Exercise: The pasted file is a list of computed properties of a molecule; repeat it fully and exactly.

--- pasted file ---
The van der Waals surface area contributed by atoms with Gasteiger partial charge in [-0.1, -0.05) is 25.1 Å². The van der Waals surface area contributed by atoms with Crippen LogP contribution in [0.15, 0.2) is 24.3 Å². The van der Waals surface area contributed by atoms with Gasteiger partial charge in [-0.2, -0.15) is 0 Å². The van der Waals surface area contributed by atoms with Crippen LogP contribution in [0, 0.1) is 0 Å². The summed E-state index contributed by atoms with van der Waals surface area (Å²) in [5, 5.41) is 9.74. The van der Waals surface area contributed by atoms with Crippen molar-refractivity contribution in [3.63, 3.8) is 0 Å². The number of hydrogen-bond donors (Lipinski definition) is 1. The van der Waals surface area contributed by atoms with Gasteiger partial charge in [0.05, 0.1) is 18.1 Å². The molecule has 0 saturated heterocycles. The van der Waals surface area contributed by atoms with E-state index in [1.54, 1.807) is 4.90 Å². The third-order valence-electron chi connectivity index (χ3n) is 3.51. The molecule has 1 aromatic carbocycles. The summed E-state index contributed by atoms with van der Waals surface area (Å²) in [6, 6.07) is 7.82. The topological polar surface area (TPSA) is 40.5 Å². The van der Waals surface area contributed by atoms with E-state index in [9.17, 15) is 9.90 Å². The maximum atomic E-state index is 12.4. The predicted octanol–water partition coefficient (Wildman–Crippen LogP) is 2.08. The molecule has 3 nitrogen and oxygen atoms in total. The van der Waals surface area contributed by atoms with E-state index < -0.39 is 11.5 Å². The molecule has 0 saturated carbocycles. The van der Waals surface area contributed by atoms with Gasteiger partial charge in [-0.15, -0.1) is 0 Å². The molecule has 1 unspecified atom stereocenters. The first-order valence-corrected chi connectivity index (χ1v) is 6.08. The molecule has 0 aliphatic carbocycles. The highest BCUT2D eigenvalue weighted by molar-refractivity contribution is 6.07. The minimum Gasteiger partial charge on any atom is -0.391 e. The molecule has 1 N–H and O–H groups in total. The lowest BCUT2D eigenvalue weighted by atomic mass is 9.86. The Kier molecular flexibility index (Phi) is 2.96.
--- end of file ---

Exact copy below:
The van der Waals surface area contributed by atoms with Gasteiger partial charge in [-0.1, -0.05) is 25.1 Å². The van der Waals surface area contributed by atoms with Crippen LogP contribution in [0.15, 0.2) is 24.3 Å². The van der Waals surface area contributed by atoms with Gasteiger partial charge in [-0.2, -0.15) is 0 Å². The van der Waals surface area contributed by atoms with Crippen LogP contribution in [0, 0.1) is 0 Å². The summed E-state index contributed by atoms with van der Waals surface area (Å²) in [5, 5.41) is 9.74. The van der Waals surface area contributed by atoms with Crippen molar-refractivity contribution in [3.63, 3.8) is 0 Å². The number of hydrogen-bond donors (Lipinski definition) is 1. The van der Waals surface area contributed by atoms with Gasteiger partial charge in [0.05, 0.1) is 18.1 Å². The molecule has 0 saturated heterocycles. The van der Waals surface area contributed by atoms with E-state index in [1.54, 1.807) is 4.90 Å². The third-order valence-electron chi connectivity index (χ3n) is 3.51. The molecule has 1 aromatic carbocycles. The summed E-state index contributed by atoms with van der Waals surface area (Å²) in [6, 6.07) is 7.82. The topological polar surface area (TPSA) is 40.5 Å². The van der Waals surface area contributed by atoms with E-state index in [9.17, 15) is 9.90 Å². The maximum atomic E-state index is 12.4. The predicted octanol–water partition coefficient (Wildman–Crippen LogP) is 2.08. The molecule has 3 nitrogen and oxygen atoms in total. The van der Waals surface area contributed by atoms with E-state index < -0.39 is 11.5 Å². The molecule has 0 saturated carbocycles. The van der Waals surface area contributed by atoms with Gasteiger partial charge in [-0.15, -0.1) is 0 Å². The molecule has 1 unspecified atom stereocenters. The first-order valence-corrected chi connectivity index (χ1v) is 6.08. The molecule has 0 aliphatic carbocycles. The highest BCUT2D eigenvalue weighted by molar-refractivity contribution is 6.07. The minimum Gasteiger partial charge on any atom is -0.391 e. The molecule has 1 N–H and O–H groups in total. The lowest BCUT2D eigenvalue weighted by atomic mass is 9.86. The Kier molecular flexibility index (Phi) is 2.96.